With regard to your current creative focus, was there an "ah-ha" moment you can tell us about?

When I realized that there are no rules in art; anything goes. Another revelation was when I gave up alcohol and drugs about 20 or so years ago and discovered that they had been hindering, rather than helping, all along. And I suppose finally giving up my old Luddite’s loyalty to the manual typewriter and seeing how much easier it was to write on a computer.

Do you believe that a highly creative person can give more than one art form 100% of their ability/soul (i.e., writing and painting, music and art, etc)? Can a person succeed at more than more, or does trying to do so dilute what they have to offer?
 
You can do more than one thing, but not equally well. I can both write and draw but not with the same concentration. You have to cultivate your primary obsession.

Is there a difference between being creative and being talented? What are your thoughts on this?

Yeah, there is a very big difference. Setting a table can be creative. But to make art, real art, you need talent.

Gallery and Studio reviews the work of many top artists. What do you believe places an artist apart from his or her peers? So many are highly talented, but what makes one stand out as truly gifted?

That’s easy. What makes an artist stand out today is to draw energy from life rather than from other art. There’s too much of the latter today and it enervates rather than energizing, resulting in art that’s incestuous, inbred and not very interesting.

Unfortunately, many creative people never achieve the success they dream about. Do you have any advice for those struggling to make their creative mark? Is there ever an appropriate time to face reality and find a new focus?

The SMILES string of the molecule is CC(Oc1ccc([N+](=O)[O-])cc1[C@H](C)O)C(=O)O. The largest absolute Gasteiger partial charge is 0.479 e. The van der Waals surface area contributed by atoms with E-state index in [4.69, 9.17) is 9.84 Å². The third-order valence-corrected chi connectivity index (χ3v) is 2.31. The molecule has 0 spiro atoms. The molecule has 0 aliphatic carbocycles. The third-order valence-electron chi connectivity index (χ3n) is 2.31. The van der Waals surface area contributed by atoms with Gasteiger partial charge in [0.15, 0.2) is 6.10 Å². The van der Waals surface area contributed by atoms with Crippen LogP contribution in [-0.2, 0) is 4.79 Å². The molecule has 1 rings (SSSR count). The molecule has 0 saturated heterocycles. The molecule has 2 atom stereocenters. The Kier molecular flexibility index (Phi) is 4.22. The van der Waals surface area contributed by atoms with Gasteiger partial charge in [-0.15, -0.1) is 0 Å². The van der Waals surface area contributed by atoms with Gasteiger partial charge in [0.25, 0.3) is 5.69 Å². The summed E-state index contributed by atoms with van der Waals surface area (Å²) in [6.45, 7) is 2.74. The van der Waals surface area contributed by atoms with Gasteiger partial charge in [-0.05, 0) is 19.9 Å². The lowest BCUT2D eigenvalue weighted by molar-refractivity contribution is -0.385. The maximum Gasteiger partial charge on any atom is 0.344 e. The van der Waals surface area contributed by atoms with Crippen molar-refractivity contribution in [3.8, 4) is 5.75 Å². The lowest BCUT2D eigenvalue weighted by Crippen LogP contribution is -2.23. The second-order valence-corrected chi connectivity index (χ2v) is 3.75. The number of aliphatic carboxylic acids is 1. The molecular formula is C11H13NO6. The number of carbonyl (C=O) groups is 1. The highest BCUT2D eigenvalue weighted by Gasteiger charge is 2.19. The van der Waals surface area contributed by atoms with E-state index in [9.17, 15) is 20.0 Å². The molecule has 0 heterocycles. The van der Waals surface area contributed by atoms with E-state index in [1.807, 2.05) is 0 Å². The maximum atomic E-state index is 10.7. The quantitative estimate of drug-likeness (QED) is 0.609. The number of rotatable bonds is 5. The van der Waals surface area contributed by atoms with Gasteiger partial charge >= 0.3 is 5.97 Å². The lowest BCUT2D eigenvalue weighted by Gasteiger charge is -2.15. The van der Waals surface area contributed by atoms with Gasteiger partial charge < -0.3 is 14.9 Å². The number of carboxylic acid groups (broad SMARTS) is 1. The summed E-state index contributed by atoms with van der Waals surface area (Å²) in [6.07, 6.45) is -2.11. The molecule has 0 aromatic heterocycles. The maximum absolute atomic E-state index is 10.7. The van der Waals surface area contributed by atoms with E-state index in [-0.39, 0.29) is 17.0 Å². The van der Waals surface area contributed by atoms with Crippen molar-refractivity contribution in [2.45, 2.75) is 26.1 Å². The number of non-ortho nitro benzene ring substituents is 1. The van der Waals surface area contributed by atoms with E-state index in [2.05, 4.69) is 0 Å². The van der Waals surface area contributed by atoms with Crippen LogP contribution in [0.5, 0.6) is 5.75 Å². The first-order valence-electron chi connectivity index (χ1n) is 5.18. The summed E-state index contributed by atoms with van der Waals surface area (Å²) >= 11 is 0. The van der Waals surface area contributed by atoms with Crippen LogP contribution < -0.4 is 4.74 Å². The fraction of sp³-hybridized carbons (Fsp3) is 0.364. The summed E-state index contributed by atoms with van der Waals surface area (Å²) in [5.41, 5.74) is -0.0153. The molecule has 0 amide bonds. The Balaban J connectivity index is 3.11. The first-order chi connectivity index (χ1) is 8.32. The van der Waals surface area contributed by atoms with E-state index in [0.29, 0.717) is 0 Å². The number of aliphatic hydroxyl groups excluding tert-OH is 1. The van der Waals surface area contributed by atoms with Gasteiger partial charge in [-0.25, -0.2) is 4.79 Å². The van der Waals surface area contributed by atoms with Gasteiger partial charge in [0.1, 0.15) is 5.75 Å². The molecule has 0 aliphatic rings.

Whose “reality”? What does “success” mean in relation to art? I never thought of art as a practical pursuit to begin with. It should be a way of life—a calling, if you will––rather than a career choice. I’m afraid I don’t have much patience with art yuppism. If it gets to the point where someone has to find a “new focus” he or she shouldn’t have gotten involved with art in the first place. A real artist has no choice and should be prepared to go down with the ship!

Harlan Ellison said, "No writer ever hits a slump. As Algis Budrys (who is a helluva writer, and who taught me about half of what I know) once said to me: You don't slump, you just reach a plateau. Then you have to get your wind, and readjust your thinking and your synapses, and get set to write better, with more maturity, with greater passion and purpose. He was right." Do you agree? What are your thoughts on the issue of blocked creativity?

Jimmy Breslin once answered someone who asked why he thinks the Irish literary tradition had declined and he answered, “Like most writers today they’re blocked because they have a loaf of bread stuck in their brain.” I think he had a good point there.

W hat is your primary motto or mantra in life? Why is this important to you?

I’ve never gone in for mottos or mantras, but my wife, Jeannie, says that art has always been the motivating factor of my life and my mother used to claim that I was born with a pencil in my hand. My own thought about it is that I am otherwise unemployable.

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6527212 March 02, 2009